Paddy Considine directs and stars in Journeyman. a melodrama about the hidden toll of boxing.
The Fellowship of the Ringby Alexa Dalby
CAUTION: Here be spoilers
Paddy Considine directs and stars in boxing melodrama Journeyman, his follow-up to his first debut with the also-grim Tyrannosaur. He’s Matty Burton, wanting to consolidate his world middleweight title in one last fight before he retires to spend time with his wife Emma (Jodie Whittaker) and baby.
Inevitably, in any film where any job is being done for one last time, it all goes wrong. What was meant to be glorious end to a career instead ends in Matty receiving a serious blow to the head from his young challenger (Anthony Welsh), who had previously taunted him with a life-changing match. The brain damage Matty suffers are indeed life changing. Returning home from hospital to his clinically monochrome modern home, he’s reduced to a childlike state, unable talk in sentences, unable to remember his family or himself from his life before the fight, and physically uncoordinated and impaired.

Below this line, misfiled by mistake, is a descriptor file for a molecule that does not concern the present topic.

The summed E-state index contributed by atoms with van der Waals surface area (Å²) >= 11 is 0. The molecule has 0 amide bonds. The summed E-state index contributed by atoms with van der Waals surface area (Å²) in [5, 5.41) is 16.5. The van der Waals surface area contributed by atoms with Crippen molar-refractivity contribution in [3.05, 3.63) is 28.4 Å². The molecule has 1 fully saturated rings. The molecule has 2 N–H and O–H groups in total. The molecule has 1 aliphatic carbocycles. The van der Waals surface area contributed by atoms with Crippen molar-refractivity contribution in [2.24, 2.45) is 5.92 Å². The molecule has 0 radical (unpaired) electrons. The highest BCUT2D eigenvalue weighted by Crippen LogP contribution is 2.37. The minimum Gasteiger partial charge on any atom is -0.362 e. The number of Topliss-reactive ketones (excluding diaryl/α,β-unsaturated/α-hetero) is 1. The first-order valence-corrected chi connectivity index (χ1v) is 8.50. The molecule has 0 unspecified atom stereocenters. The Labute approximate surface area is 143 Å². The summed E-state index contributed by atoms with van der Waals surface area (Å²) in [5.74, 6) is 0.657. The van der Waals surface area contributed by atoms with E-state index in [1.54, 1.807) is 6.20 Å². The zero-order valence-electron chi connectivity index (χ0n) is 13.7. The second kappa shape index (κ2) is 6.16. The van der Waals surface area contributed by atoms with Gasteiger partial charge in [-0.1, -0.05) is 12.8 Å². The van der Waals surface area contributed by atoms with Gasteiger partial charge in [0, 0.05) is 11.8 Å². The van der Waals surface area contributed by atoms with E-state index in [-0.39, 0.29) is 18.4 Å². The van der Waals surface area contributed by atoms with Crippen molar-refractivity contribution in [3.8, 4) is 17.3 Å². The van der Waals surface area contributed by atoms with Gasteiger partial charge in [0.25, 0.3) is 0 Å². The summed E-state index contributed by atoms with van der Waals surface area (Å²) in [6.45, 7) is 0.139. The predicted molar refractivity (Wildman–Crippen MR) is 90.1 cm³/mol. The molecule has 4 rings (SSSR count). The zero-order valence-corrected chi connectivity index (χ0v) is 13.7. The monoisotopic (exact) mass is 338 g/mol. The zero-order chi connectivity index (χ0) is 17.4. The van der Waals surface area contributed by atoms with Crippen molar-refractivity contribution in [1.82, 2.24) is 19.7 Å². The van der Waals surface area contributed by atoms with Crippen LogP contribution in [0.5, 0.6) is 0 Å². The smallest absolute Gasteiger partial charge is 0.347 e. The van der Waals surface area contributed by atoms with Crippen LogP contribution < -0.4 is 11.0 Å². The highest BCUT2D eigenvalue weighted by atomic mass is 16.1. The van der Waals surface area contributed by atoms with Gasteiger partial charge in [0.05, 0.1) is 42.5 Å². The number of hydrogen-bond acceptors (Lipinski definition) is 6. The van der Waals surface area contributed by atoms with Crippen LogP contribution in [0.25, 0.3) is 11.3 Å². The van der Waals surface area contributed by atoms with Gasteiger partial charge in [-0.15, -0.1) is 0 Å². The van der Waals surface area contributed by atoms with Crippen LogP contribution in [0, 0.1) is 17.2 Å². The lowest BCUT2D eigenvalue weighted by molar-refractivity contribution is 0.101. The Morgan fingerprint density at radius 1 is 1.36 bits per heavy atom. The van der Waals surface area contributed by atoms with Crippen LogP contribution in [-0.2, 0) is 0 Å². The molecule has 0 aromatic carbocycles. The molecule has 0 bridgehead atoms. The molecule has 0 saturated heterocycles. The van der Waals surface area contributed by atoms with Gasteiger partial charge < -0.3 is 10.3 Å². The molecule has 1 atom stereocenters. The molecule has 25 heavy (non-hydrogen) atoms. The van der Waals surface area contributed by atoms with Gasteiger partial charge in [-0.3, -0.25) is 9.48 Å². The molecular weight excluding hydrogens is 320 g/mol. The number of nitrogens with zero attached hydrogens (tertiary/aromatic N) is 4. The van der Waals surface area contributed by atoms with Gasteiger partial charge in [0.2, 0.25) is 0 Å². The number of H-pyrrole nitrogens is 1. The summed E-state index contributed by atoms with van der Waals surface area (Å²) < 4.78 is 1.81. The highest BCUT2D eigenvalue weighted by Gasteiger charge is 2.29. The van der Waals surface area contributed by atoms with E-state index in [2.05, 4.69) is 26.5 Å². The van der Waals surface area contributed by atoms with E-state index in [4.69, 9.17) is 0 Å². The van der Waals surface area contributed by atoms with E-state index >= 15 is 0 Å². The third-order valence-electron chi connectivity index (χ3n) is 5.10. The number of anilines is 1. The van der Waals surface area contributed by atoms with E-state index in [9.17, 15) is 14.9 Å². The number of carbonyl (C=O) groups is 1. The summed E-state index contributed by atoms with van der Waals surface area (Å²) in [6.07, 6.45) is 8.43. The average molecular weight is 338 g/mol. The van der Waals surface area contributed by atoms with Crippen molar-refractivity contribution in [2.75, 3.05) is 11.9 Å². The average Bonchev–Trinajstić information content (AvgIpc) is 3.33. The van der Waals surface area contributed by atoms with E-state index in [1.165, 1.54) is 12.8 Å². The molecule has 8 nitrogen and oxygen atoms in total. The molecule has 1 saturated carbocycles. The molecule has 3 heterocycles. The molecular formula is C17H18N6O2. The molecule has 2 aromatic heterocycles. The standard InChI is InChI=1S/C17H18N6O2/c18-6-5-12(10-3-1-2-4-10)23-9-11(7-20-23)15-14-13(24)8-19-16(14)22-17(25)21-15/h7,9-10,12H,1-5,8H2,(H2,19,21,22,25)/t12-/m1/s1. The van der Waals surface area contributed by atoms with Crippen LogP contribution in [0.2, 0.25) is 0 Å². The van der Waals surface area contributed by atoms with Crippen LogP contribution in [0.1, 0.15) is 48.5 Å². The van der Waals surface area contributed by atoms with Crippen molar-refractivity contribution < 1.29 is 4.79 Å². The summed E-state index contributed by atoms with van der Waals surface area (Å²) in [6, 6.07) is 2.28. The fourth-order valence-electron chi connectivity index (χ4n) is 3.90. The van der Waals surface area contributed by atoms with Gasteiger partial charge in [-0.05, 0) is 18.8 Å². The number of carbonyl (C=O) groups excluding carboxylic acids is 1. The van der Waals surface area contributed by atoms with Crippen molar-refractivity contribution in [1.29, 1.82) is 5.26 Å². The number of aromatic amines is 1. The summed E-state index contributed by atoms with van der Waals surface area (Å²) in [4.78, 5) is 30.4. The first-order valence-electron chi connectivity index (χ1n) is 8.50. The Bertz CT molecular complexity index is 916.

Journeyman charts Matty’s long fight back. We see his rehabilitation exercises, his memory lapses and his frustration as awareness dawns of what has happened to him. Emma is understanding and supportive but his injury has caused a personality change and he’s subject to sudden outbursts of violent temper that he can’t control that put unbearable pressure on their life together.
It’s clearly a well-researched film made with the best of intentions but Considine, though he is a wonderful actor, cannot help but not look right for the part. He’s unconvincing as a world-class boxer, not young or fit enough, his face not bashed about enough. Although his disabled plight that occupies the film is moving and the little everyday details of his struggle are realistic, again it doesn’t seem quite right, it strives to be naturalistic but doesn’t quite succeed. Considine uses the device of how capable he is of making a cup of tea as a way of measuring his progress. We see the depths of unhappiness he sinks to in a pivotal scene conveyed in a way that doesn’t sit with the character that has been created. Whittaker’s character could be used more fully so that we saw more of the effect becoming Matty’s carer has on her but she fades into the background as the film drifts into the healing influence of the revived cameraderie of Matty’s boxing associates. It’s a somewhat flawed film whose heart is in the right place, but it suffers from being one of this year’s plethora of boxing movies that include Jawbone, The Pyramid Text, Counterpunch to name but a few.
Journeyman premiered at the 61st BFI London Film Festival 2017.